3-seed: The soap opera
Cal State Fullerton has been a roller coaster all season long. The good. The bad. The ugly. But now, the Titans have gone on a spree, getting coach Rick Vanderhook back from suspension and winning seven straight, including a no-hitter for Justin Garza in a 3-0 win over Cal State Northridge. If the rotation of Garza, Thomas Eshelman and Grahamm Wiest is still on lockdown mode (the Titans lead the nation with a 2.03 team ERA), the Titans can make a run at this in June.

4-seed: The best No. 4 in years?
College of Charleston has an RPI of 53, easily the best of the No. 4 seeds. The Cougars have proved they can play with big-money teams like North Carolina (after taking two of three to start the season), have gone on a 17-5 run down the stretch and have a staff ERA of 2.80, good for 19th nationally. Yep, they're certainly good enough to leave Gainesville with a regional title.

Five key players this weekend

Here are the star players who could have the biggest impact on how far their teams go in the postseason.

LSU pitcher Jared Poche
The left-handed No. 2 starter has developed into a solid arm to give the Tigers more punch behind ace Aaron Nola. Poche, a freshman has won his past three decisions, and coupled with their hot bats, he could help push the Tigers into Omaha again.

Nick Howard
Brian Westerholt/Four Seam Images via AP ImagesVirginia junior Nick Howard does a little bit of everything in the field and has also made 26 appearances on the mound.

Virginia two-way player Nick Howard
It could be argued that Howard is the nation's top closer. The 97 mph flinger has 18 saves on the year and has held opposing batters to a .180 average. Any lead beyond the seventh inning will be safe for UVa. He's a big reason the Cavs have won 14 one-run games.

Mississippi State 1B Wes Rea
The Bulldogs have a lot of formidable weapons in Brett Pirtle (.341), Gavin Collins (.325) and CT Bradford (.311). But if Rea, the team leader, can get away from his season-long slump (.247), imagine what this offense could do.

Kentucky LHP/1B A.J. Reed
The SEC Triple Crown leader (.351-23-70) on offense also has 11-2, 2.10 numbers on the mound. Question is, can UK afford to save him for a possible game vs. Louisville in Round 2 and not start him on the mound Friday vs. Kansas? That's a tough call.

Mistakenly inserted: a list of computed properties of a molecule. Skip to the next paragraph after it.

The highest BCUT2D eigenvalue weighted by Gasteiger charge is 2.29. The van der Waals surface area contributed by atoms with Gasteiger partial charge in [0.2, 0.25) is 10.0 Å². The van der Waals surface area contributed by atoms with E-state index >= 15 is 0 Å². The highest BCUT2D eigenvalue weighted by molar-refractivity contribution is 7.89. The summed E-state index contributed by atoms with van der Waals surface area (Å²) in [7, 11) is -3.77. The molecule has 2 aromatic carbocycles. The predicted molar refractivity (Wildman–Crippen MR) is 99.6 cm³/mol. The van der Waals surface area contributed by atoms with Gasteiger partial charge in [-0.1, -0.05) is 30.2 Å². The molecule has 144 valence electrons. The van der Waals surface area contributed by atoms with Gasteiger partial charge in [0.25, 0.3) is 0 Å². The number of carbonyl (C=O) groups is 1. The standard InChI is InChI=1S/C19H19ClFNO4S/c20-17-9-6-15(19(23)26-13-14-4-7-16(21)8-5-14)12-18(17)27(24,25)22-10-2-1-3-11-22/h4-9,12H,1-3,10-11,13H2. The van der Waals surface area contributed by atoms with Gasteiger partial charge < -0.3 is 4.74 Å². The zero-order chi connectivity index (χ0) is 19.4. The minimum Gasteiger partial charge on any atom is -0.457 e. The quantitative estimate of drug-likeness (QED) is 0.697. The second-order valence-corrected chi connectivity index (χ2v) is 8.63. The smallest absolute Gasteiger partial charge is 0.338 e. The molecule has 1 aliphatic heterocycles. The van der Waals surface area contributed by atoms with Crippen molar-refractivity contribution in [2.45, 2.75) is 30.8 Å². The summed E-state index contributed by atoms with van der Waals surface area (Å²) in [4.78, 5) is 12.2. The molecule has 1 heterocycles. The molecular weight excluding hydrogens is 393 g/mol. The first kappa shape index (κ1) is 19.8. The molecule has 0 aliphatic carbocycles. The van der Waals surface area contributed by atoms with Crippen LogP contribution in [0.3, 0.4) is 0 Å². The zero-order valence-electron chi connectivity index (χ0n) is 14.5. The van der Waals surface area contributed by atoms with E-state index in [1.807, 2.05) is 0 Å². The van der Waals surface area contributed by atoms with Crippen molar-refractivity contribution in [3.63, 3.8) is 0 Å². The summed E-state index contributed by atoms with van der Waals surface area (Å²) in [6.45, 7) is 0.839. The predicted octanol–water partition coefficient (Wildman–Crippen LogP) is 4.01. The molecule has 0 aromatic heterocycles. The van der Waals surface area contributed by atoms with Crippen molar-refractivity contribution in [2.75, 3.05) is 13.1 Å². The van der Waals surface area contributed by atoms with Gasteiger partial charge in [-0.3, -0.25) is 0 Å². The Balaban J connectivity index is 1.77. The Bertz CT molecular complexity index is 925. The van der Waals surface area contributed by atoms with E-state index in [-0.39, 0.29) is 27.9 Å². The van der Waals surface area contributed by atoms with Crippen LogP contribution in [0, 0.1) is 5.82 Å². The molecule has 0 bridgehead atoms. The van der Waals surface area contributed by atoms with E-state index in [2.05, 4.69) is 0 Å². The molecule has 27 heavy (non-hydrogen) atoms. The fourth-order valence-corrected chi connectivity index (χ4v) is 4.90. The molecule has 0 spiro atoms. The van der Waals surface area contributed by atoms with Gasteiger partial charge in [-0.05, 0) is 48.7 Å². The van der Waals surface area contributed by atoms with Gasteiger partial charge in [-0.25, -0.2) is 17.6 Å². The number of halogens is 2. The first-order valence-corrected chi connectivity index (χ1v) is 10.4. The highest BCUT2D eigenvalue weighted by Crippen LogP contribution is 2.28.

Pepperdine LHP/OF Aaron Brown
Although he might not get the publicity that Reed does, Brown was just as important a part of his team, as he went 11-1 in 15 starts, holding opponents to a .220 average. He also hit .320 with 12 home runs. He'll be a formidable obstacle for Arizona State on Friday.

Five mid-major teams to watch

Besides the Houston Cougars, mentioned above, who should the big boys be fearing this weekend? Here are five more teams, some known, some unknown, that could cause Excedrin headache No. 9 to major conference programs.

1. Louisiana
Yes, Cajuns fans, despite your gaudy 53-7 record and No. 1 national ranking, you are still a mid-major. But a mid-major no one wants to play, that's for sure. They are assured of home field all the way to Omaha, so Mississippi State, San Diego State, Ole Miss, Washington and Georgia Tech, the road to TD Ameritrade goes through Lafayette.

2. Louisville
You're not in the ACC yet, Cardinals, but you could get a taste of what's in front of you as a potential matchup with Florida State looms in the supers. But first, getting past Kentucky and Kansas will be no picnic. Oh, and did we mention a team named Kent State (MAC tournament winner) is up first? A regional title is doable but won't be easy.

3. Liberty
The big key to the Flames' confidence is how they played in the regionals last year, eliminating Clemson and getting to the finals against South Carolina. This year, LU has an experienced squad led by ace Trey Lambert (11-2, 2.10), closer Ashton Perritt (12 saves) and top bat Ryan Seiz (.362-12-42). Arkansas (Friday, 7 p.m.), you've been warned.

4. Kennesaw State
The Owls are on a remarkable 23-1 run since April 6. At the same time, their first-round opponent, Alabama, is stuck in a 6-11 skid. So this might not even be considered a major upset if KSU downs the Tide. Now, can they do it to Florida State as well?

5. Dallas Baptist
Another mid-major with lots of postseason experience. The Patriots' Achilles' heel is they don't swing it well, hitting just .260 as a team. But beware of any lead they get. Relievers Brandon Koch (8-0, 0.48, 9 saves), Josh Urban (3-0, 2.78, 2 saves) and Joseph Shaw (4-4, 2.85, 4 saves) combined for 74 appearances, 136 2/3 innings and just 33 earned runs.